In just the past year, a full 25 percent of us didn't visit the doctor when sick because we couldn't afford it. Twenty-three percent skipped a test, treatment, or follow-up recommended by a doctor. Another 23 percent didn't fill a prescription. No other country is even close to this sort of income-based rationing. In Canada, only 4 percent skipped a doctor's visit, and only 5 percent skipped care. In the U.K., those numbers are 2 percent and 3 percent. Few of our countrymen are waiting for the care they need, that much is true. But that doesn't mean they're getting it quickly. Rather, about a quarter of us aren't getting it at all.
Indeed, 19 percent of Americans were unable, or had serious problems, paying medical bills in the last year. Comparatively, no other country was even in the double digits. This is part of why we perform well on the waiting-times metric. In other countries, the disadvantaged wait longer for their care, and so show up in the data tracking wait times. In our country, they disappear from that measure, because they never get the care at all. You don't wait for what you're not receiving. So their wait times show up as "zero," when they should really be something akin to infinite. And would you prefer to wait four months for your surgery, or never get it at all?
- 4. Most of us don't have a regular physician. One might expect, given what we pay, that our care would at least be more central and convenient. But it's not so. Of everyone surveyed, Americans were the least likely to report a doctor or general practitioner they routinely saw. As a result. Americans are the most likely to say their doctor doesn't know important information about their medical history, which has obvious implications for care quality, medical errors, etc.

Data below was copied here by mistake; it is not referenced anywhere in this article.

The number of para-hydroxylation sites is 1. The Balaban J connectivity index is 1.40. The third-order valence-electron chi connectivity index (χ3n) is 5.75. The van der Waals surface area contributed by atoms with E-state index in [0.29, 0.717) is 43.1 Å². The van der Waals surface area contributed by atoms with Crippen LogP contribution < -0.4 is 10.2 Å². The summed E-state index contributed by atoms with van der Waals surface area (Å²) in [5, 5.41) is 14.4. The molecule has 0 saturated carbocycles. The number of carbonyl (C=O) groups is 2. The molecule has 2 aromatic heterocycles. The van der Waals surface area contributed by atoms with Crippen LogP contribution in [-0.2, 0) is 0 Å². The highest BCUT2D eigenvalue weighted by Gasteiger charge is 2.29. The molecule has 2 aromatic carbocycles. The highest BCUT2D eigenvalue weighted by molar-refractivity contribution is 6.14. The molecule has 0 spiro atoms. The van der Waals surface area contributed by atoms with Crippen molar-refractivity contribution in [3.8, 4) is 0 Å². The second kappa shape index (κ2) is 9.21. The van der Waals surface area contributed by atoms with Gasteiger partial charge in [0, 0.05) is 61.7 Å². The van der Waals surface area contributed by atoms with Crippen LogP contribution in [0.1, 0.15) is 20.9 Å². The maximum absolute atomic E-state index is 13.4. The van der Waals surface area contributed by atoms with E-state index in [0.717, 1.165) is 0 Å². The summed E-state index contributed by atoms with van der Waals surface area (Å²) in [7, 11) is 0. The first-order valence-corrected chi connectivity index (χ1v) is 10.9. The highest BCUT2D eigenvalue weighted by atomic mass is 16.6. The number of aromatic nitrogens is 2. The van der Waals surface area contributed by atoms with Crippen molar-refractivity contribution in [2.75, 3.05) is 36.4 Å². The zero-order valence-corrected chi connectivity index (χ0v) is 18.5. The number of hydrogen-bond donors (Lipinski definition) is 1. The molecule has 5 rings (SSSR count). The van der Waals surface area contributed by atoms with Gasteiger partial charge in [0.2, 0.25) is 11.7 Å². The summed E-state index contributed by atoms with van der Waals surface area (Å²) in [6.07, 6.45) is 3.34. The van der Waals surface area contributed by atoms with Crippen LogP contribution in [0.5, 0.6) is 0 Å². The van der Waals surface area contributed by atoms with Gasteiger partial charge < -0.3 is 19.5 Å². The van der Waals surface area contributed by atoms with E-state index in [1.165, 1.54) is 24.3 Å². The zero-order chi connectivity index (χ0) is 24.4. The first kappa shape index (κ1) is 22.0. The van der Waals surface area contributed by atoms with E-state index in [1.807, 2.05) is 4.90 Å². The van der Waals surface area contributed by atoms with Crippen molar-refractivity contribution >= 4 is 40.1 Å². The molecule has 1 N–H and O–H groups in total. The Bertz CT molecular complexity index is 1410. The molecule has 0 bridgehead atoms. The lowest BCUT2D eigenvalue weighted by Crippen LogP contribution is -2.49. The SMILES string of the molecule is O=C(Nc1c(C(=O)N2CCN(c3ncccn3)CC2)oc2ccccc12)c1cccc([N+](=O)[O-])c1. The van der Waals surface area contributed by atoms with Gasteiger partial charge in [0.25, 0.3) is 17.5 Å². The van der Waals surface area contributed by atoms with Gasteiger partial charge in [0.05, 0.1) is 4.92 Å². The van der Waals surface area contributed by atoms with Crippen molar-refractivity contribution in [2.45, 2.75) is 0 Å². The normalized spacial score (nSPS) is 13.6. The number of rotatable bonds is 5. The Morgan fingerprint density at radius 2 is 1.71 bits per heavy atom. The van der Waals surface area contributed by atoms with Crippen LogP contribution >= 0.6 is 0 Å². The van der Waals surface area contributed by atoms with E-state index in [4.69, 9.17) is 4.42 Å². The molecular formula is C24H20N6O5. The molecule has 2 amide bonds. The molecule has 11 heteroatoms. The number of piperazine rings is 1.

- 5. Our care isn't particularly convenient. Nor is medical service more convenient for Americans to access. On such questions as whether your doctor has early morning hours, evening availability, or weekend slots, we're not trailing the pack, but we're not in the lead, either. On evening hours, for instance, we lag behind Australia, Canada, Germany, and New Zealand. On same day appointments, Only 30 percent of Americans report that they can access a doctor on the very day they need one, as opposed to 41 percent of Britons and 55 percent of Germans. And a full 67 percent of Americans -- more than in any other country -- say it's difficult to get care on nights, weekends, or holidays with resorting to the emergency room, where care is costlier and, if your injury is not grievous, less efficient.